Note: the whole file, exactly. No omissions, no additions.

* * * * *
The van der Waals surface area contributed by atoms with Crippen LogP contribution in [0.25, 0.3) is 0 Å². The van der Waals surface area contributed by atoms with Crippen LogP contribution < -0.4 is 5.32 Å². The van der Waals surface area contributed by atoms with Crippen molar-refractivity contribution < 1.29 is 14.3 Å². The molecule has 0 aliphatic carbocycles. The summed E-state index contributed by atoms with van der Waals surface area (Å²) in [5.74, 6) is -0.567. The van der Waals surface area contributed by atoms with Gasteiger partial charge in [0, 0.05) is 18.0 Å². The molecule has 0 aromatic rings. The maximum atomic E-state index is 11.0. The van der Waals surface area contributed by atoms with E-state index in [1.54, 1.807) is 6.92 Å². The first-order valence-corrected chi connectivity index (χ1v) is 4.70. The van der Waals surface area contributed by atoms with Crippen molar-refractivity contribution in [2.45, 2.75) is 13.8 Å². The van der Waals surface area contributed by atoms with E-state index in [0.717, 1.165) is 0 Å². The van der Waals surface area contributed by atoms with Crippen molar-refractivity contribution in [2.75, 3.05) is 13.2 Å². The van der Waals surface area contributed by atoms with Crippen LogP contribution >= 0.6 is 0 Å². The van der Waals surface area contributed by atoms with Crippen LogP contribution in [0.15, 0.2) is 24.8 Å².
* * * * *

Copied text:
The van der Waals surface area contributed by atoms with Crippen LogP contribution in [0.25, 0.3) is 0 Å². The van der Waals surface area contributed by atoms with Crippen LogP contribution < -0.4 is 5.32 Å². The van der Waals surface area contributed by atoms with Crippen molar-refractivity contribution < 1.29 is 14.3 Å². The molecule has 0 aliphatic carbocycles. The summed E-state index contributed by atoms with van der Waals surface area (Å²) in [5.74, 6) is -0.567. The van der Waals surface area contributed by atoms with Gasteiger partial charge in [0, 0.05) is 18.0 Å². The molecule has 0 aromatic rings. The maximum atomic E-state index is 11.0. The van der Waals surface area contributed by atoms with E-state index in [1.54, 1.807) is 6.92 Å². The first-order valence-corrected chi connectivity index (χ1v) is 4.70. The van der Waals surface area contributed by atoms with Crippen molar-refractivity contribution in [2.45, 2.75) is 13.8 Å². The van der Waals surface area contributed by atoms with E-state index in [0.717, 1.165) is 0 Å². The van der Waals surface area contributed by atoms with Crippen molar-refractivity contribution in [2.75, 3.05) is 13.2 Å². The van der Waals surface area contributed by atoms with Crippen LogP contribution >= 0.6 is 0 Å². The van der Waals surface area contributed by atoms with Crippen LogP contribution in [0.15, 0.2) is 24.8 Å².